It takes some kind of chutzpah to pitch a publisher an idea for a book about a 2,000-year-old poem, which, discovered and restored by a 15th-century book collector, helps to usher in the Renaissance. And in the hands of a lesser writer, that book would have been roundly rejected. But for Harvard Professor Stephen Greenblatt, it was a chance to tell a story, The Swerve, that landed on the best-seller lists and bagged both a Pulitzer Prize and a National Book Award. Widely praised, the book earned high marks for Greenblatt’s ability to pack a book with a density of ideas without ever making the reader strain in effort; the book, noted Dwight Garner of the New York Times, feels like “well-brewed coffee with plenty of milk and sugar stirred in; it’s a latte, not an espresso.”
This wasn’t, of course, Greenblatt’s first effort. His biography of William Shakespeare was a chart-topper, as well as a critical smash hit. So we’re thrilled to have Stephen Greenblatt as the subject of the next of our Writing Routines. The interview below dives into how Prof. Greenblatt works and what inspires him—and gives us a rare window into the inner thoughts of a writing talent.
Writing Routines dives into the writing habits of prize-winning authors and public voices. If you want an e-mail when the next Writing Routines is published, click here to subscribe.
Let’s start with the basics: What time of day do you start writing? Is it easier for you to write early in the morning? Late at night?
8:30 to 9 am. I am almost as predictable as Kant. Never late at night. Easier, usually, in the afternoon, after banging my head against the wall all morning.
When you first sit down to write, let’s say, a snippet of one of your books, how do you start? Walk us through what’s going on in Prof. Stephen Greenblatt’s head when he sits down and puts fingers to keyboard (or pen to paper)?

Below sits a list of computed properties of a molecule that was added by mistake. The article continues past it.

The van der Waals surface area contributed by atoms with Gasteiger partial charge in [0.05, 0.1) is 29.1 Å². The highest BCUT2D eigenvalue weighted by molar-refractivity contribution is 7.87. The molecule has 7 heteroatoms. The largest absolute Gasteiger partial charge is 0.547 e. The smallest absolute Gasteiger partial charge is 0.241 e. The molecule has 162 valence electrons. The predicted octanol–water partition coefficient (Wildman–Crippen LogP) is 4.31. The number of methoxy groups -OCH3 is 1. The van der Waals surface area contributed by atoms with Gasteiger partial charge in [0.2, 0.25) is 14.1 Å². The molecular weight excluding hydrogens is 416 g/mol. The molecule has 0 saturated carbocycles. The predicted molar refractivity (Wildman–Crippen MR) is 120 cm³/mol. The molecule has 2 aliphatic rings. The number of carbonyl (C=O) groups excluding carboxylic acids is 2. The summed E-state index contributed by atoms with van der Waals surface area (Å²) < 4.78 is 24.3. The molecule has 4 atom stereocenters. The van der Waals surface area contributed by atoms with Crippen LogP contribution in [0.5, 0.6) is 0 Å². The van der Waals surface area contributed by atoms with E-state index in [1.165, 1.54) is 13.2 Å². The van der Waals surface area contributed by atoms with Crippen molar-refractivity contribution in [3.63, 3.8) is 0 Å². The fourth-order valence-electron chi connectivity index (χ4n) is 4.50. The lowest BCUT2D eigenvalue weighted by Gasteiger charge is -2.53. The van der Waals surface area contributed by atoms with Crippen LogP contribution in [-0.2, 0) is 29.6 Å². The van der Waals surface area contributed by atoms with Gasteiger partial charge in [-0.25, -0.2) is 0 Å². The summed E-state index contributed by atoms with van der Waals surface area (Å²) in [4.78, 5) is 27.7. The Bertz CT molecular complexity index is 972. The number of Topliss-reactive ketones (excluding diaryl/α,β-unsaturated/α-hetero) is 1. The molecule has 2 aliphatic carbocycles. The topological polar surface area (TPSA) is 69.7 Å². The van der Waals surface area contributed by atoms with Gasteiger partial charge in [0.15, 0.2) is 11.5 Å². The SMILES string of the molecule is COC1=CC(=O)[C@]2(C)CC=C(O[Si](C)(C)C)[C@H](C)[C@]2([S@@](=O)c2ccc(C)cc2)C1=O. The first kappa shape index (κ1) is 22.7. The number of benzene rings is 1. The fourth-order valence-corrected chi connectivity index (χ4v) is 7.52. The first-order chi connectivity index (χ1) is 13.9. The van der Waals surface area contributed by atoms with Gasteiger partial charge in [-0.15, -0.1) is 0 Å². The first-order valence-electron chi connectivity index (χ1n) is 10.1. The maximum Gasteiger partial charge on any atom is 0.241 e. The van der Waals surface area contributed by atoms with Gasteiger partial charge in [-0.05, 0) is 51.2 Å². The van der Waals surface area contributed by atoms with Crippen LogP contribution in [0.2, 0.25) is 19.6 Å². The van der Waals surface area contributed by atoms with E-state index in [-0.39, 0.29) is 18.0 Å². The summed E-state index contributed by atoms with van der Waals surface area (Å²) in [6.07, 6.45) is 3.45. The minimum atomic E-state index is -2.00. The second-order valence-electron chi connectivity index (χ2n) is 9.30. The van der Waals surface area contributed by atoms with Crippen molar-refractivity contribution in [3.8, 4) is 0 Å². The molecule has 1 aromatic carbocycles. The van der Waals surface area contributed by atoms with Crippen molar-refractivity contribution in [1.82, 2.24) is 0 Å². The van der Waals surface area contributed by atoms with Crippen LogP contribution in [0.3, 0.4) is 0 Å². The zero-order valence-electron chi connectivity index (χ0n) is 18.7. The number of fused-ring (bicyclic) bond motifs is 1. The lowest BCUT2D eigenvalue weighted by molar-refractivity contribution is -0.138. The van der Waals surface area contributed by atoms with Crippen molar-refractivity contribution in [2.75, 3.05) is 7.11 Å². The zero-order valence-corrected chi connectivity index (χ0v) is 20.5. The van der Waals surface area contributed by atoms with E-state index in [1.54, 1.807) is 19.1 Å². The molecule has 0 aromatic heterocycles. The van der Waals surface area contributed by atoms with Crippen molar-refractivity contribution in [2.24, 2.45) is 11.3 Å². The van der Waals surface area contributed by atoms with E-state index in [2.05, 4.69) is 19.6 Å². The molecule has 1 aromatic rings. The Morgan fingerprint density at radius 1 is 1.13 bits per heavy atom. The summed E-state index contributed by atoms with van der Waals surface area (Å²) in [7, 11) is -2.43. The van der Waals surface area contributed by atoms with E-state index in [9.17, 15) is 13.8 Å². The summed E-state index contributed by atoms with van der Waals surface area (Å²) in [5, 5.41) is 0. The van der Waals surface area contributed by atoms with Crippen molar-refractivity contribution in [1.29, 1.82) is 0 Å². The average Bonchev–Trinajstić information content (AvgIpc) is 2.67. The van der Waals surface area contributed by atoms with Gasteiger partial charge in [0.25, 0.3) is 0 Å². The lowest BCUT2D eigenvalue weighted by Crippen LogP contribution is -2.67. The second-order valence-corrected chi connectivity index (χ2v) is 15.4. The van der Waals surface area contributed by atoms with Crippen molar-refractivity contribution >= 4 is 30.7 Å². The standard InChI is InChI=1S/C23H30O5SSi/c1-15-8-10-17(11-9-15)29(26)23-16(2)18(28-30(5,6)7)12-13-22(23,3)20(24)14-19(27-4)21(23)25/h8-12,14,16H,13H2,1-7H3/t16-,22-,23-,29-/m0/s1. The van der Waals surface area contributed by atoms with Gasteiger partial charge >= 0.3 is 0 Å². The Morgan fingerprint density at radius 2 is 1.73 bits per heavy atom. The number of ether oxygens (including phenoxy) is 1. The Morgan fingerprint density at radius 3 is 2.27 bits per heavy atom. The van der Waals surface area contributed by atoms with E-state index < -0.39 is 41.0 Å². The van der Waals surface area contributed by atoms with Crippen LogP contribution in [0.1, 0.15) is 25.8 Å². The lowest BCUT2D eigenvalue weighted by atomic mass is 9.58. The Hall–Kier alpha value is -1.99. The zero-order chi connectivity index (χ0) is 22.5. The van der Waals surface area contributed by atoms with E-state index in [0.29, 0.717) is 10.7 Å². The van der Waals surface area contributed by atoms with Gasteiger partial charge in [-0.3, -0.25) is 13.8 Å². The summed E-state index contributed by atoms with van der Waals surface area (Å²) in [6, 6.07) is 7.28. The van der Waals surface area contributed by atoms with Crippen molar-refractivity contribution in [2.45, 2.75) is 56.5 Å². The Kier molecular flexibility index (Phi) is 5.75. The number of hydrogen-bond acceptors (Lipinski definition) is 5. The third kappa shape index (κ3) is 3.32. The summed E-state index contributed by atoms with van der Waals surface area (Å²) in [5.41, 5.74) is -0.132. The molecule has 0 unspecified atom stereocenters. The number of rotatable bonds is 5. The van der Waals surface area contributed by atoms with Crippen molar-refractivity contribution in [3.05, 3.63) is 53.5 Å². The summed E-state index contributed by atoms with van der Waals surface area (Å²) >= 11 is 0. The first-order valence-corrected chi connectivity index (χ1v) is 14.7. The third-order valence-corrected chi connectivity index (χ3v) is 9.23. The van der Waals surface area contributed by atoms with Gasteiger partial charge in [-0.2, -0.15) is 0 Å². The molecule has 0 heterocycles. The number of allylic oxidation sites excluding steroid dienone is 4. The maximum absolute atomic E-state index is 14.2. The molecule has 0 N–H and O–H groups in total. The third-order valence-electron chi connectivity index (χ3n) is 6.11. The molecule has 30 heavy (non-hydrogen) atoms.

For the most part, I work sentence by sentence—that is, not with a list of key words, a set of phrases, or an outline and not, alas, in a great rush of feverish insight. If—as occasionally happens – I see my way forward, I scribble a list of places I hope to go, and sometimes that helps. But almost always for me it is one sentence at a time (often rewriting the same sentence over and over again).
Speaking of which, what’s your preferred tool for writing—a word processor like Microsoft Word, Google Docs, etc.? A pen and paper?
Do you listen to music when you write, or do you prefer silence? Or something else in the background?
Silence. I cannot work while listening to music. If I cannot get silence, then just something random, like talking in the background, is okay.
Do you have any pre-writing rituals or habits?
Do you have a set goal when you write? A number of pages, perhaps, or a set number of words?
I’m very happy with myself if at the end of a full day I’ve written 5 pages, but that rarely happens. I feel miserable if I haven’t written anything.
What’s your process for editing your work? Which part of the process gives you more joy, the editing or the writing itself?
I tend to edit heavily and repeatedly as I go along, so I don’t make the distinction, at least by myself. For the books that I’ve written for a larger public, however, I’ve had the help of an immensely gifted editor (Alane Mason, at Norton), so there I do separate out the tasks: in effect my own writing/editing; and then a further editing after receiving her suggestions. I tend to hate the latter experience, though I recognize that it is almost invariably good—a bit like swallowing disagreeable but essential medicine.